The Justice Department's internal watchdog said Monday it would launch an investigation into the Justice Department's enforcement of civil rights laws, eliciting praise from Republicans on Capitol Hill who have been blasting the Justice Department for months over a controversial voting rights case.
For more than a year, Republicans and others have been questioning why the Obama administration reversed course on a federal lawsuit against two members of the New Black Panther Party, who were videotaped outside a Philadelphia polling station on Election Day 2008. The two were dressed in military-style uniforms, and one was holding a nightstick. The issue escalated in June when a former Justice Department attorney, J. Christiam Adams, alleged it was all part of an Obama administration policy to avoid prosecuting minorities, an allegation the Justice Department has strongly denied.
On Monday, the Justice Department's Inspector General said his office does not have legal authority or jurisdiction to investigate the handling of the New Black Panther Party case specifically, but it does have authority to look "more broadly [at] the overall enforcement of civil rights laws by the Voting Section," including "information about cases such as the New Black Panther Party matter and others."
"This review will examine, among other issues, the types of cases brought by the Voting Section and any changes in these types of cases over time; any changes in Voting Section enforcement policies or procedures over time; whether the Voting Section has enforced the civil rights laws in a non-discriminatory manner; and whether any Voting Section employees have been harassed for participating in the investigation of prosecution of particular matters," Inspector General Glenn Fine wrote in a letter to House Judiciary Committee Ranking Member Lamar, R-Tex., and Rep. Frank Wolf, R-Va., two outspoken critics of the Justice Department's handling of the New Black Panther Party case. "We believe that our review of these issues will address many of the issues raised in your recent letters to me."
In response, Smith issued a statement saying he was "pleased" to learn that Justice Department investigators will be looking into the issue.
"Recent allegations of politicization within the Justice Department raise serious concerns," he said. "In order to preserve equality under the law, we must ensure that the Justice Department enforces the law without prejudice. I look forward to seeing the results of Inspector General Fine’s review of this matter."
In his letter, Fine emphasized that his office's unwillingness to look into the New Black Panther Party case is motivated solely by the law, not "by any hesitancy to investigate the Department's senior political leadership." In addition, Fine noted that the Justice Department's Office of Professional Reponsibility, which does have authority to investigate such a case, is "near the end" of its investigation into the New Black Panther Party case.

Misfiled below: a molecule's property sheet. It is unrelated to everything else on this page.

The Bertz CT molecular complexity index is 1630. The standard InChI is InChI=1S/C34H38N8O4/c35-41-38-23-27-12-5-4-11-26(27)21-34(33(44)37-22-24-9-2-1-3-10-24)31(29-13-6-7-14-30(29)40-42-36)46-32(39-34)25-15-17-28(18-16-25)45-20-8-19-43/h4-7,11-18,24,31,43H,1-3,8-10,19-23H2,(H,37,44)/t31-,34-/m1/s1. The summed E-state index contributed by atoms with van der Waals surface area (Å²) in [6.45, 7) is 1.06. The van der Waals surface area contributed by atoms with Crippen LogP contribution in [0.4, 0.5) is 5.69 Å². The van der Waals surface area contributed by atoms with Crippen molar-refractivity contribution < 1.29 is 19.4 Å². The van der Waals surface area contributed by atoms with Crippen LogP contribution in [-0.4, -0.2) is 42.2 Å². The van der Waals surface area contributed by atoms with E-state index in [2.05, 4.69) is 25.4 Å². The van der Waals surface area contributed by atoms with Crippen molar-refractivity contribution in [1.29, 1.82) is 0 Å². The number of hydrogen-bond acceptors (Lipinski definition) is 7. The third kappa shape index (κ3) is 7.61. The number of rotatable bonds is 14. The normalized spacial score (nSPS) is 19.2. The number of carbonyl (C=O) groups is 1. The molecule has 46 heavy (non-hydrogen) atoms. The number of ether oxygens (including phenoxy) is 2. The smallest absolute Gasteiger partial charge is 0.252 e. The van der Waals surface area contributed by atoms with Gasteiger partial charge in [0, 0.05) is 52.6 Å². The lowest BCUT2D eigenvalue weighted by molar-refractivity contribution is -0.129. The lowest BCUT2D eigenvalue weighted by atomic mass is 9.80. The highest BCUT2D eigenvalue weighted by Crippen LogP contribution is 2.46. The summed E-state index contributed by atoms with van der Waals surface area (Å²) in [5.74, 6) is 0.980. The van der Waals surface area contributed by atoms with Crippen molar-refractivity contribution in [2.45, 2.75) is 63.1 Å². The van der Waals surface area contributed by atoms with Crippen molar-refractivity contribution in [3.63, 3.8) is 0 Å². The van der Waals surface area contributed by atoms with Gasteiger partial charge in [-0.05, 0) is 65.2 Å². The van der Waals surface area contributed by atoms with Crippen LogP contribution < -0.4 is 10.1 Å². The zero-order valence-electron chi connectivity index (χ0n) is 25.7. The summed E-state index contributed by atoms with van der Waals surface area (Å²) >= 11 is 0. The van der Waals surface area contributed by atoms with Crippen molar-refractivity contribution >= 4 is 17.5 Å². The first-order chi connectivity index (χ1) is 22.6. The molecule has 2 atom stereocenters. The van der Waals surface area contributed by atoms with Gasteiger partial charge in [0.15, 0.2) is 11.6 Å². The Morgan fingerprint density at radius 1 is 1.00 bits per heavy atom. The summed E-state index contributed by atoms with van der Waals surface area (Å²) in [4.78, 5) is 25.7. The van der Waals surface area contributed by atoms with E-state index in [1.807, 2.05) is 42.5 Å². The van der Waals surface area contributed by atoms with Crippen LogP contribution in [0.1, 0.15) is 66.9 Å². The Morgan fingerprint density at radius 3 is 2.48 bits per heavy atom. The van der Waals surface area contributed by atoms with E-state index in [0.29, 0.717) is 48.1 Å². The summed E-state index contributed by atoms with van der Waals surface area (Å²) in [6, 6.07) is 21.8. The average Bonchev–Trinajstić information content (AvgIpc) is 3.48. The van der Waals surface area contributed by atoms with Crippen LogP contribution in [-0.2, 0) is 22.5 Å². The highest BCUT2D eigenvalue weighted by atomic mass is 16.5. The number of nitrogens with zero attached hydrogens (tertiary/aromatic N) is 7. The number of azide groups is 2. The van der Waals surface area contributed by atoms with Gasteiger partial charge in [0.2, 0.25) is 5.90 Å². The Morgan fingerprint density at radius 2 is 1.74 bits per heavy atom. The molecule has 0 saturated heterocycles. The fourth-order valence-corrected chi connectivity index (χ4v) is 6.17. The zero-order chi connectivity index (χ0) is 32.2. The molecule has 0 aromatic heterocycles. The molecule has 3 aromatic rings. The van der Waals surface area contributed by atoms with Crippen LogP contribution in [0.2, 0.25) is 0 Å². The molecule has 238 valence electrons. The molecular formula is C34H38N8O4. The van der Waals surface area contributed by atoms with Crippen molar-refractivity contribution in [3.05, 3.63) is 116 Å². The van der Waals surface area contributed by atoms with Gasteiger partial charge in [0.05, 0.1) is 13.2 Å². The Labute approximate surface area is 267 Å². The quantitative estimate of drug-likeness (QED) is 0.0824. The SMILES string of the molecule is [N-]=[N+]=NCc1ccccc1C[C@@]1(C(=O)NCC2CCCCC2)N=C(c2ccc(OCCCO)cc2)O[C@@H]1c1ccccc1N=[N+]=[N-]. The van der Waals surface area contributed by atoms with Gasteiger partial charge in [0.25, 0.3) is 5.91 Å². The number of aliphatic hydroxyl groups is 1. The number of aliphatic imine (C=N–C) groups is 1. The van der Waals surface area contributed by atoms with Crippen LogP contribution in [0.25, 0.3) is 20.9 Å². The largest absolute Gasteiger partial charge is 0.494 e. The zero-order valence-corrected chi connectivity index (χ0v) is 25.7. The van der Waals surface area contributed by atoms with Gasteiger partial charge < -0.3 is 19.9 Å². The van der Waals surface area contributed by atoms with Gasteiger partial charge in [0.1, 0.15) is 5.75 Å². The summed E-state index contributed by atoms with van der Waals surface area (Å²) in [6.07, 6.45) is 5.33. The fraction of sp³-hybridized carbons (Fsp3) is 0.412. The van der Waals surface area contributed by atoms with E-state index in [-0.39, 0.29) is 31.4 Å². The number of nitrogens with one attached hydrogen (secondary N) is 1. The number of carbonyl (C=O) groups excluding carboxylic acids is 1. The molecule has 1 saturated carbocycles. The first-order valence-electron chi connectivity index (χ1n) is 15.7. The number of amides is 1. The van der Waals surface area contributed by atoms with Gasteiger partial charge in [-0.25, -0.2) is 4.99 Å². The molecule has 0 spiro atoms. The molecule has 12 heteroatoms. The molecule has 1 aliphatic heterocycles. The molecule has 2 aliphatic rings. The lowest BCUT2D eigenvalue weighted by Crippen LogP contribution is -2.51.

Meanwhile, the U.S. Commission on Civil Rights, led by a conservative majority, has also been investigating the case.
In July, Adams, the former Justice Department attorney, testified that there was an "open hostility toward equal enforcement in a colorblind way of the voting rights laws," and that "as told to me" senior officials within the Justice Department's Civil Rights Division directed "we weren't going to do" cases against black defendants.
During a Commission hearing in August, Democrat Michael Yaki called Adams' testimony "not credible," insisting, "There was sworn testimony by one individual, who's no longer an employee, about a statement by another individual who said he heard it from a third individual."
In a letter sent to the commission in August, the head of the Justice Department's Civil Rights Division, Tom Perez, said the Justice Department "is firmly committed to the evenhanded application of the law, without regard to the race of the victims or perpetrators of unlawful behavior."
"Any suggestion to the contrary is simply untrue," Perez wrote, pointing to "our ongoing work in Mississippi," where the Justice Department recently filed a motion to stop Democratic officials from discriminating against white voters.
A month after the Justice Department won a default judgment against the two New Black Panther Party defendants in April 2009, the Justice Department filed a motion to dismiss charges against one of the men, saying a lack of sufficient evidence meant the case against him wouldn't stand up in court. The Justice Department successfully pursued an injunction against the man seen holding a nightstick. That injunction bars him from visiting a polling station in Philadelphia for the next two years.